Yesterday I discussed the much-buzzed-about Stanford Atkins study…at length. As many of you know, I am very much in favor of a diet that is high in good fats, lean protein, and green vegetables – and very low in carbohydrates, particularly refined and grain carbohydrates.
“Atkins” and “low-carb” are controversial, attention-getting words because they tend to elicit images of bacon, butter and grease. While I am big on low-carb, I’m also big on doing it sensibly.
I think it’s clear that those on low-carb diets do experience both weight loss and health benefits – confounding to conventional nutrition wisdom, but evidently true nonetheless. However, that doesn’t mean a steady diet of sodium-stuffed sausage and chemical-laden deli meat is a sustainable or sensible path to health. If not done correctly, the Atkins diet is more of a vanity diet than a ticket to great health. (The good news: done properly, you can look good and feel good!)
Recently I talked about what I eat in a day, and though you might call it “low-carb”, I think of it as simply eating the way humans should eat (humble, I know). The focus is on fiber from greens, lean meat, good fats from fish and certain vegetable oils, and yes, even some saturated fat. So long as fat isn’t refined, I think much of our dread of saturated fat is overblown. (You all know how I feel about cholesterol – I think inflammation is far more deadly for humans.) I’m inclined to believe it’s the proportion of “good” to “bad” fat that is more important than fretting over the amount of saturated fat in your steak.
The irony, of course, is that a “controversial” diet that doesn’t worry about fat – even saturated fat – and proposes avoiding anything processed, refined or grain-based, is probably closer to nature’s ideal design for the human diet than we’ve been in a long, long time.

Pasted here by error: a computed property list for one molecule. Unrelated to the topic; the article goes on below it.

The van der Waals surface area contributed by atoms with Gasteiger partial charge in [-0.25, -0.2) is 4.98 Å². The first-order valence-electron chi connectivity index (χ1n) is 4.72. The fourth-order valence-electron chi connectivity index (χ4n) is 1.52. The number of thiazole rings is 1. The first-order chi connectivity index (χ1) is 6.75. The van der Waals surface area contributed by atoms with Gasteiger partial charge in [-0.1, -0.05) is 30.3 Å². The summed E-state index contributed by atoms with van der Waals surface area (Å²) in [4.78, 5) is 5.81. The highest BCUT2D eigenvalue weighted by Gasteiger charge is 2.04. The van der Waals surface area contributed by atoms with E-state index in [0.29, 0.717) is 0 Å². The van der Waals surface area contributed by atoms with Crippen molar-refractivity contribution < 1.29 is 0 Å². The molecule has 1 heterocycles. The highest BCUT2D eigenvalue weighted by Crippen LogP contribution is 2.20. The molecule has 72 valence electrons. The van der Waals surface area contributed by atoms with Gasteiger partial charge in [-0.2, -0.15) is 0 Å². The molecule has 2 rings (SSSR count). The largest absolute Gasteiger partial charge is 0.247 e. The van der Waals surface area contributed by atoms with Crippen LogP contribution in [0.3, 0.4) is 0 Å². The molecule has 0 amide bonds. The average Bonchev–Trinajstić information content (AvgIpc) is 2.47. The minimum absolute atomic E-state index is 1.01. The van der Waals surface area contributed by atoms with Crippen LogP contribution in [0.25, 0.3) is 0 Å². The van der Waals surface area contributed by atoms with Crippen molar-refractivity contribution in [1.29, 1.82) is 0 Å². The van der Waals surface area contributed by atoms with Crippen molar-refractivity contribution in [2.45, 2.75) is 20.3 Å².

If you live on bacon, you will lose weight. You’ll also run the risk of kidney stones…and seriously annoying your friends. But grass-fed steak? Butter on your vegetables? A hearty omelet? I don’t think there’s anything remotely unhealthy in any of these foods. The allegedly healthy alternatives we’ve been sold on for years now – bran flakes, bread, fat-free egg substitutes – aren’t any better for you than French fries, Lucky Charms and cheeseburgers, in my opinion.
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Those Chemicals Sure Are Sparkly!
Vegan Porn (just check out the site) led me to this news item in the New York Times. Faced with angry parents tired of the vending machine mafia, increasing attention to the dangers of sugar (like I always say, sugar is the new trans fat), and a national obesity epidemic, soda makers are trying to come up with better marketing tactics.
Instead of pop or soda, carbonated corn-syrup-fests will now be referred to as “sparkling beverages”. And that’s going to stick? Not as well as your heel does in a day-old pop puddle.
For the first time in America, soda sales are down as people turn to bottled water, iced tea and other healthier choices. This is just ridiculous, frets Coke’s CEO, E. Neville Isdell, because “Diet and light brands are actually health and wellness brands.”
7up started fortifying its soda and making claims about being “all natural” back in 2004, to much furor. In my opinion, adding vitamin C to a can of chemicals isn’t going to do anyone any health favors. But, Isdell and his ilk are convinced this is the right – and healthy – way to go.
Okay. If this is any sign of the times, I see healthy brand extension opportunities here, and not just for soda – er, “sparkling beverages”:
Hard Apple Cider: “Now with selenium. Really puts the little tykes to sleep!”
Krispy Kreme Donuts: “Our tasty rings build crucial motor skills in toddlers. Don’t forget to try out Hostess donut holes for proper grip development!”
Kool-aid: “Yellow No. 5 helps kids learn to count!”
Fortified breakfast pastries: “Just think where your healthy diet would be without 2% of your RDA of iron!”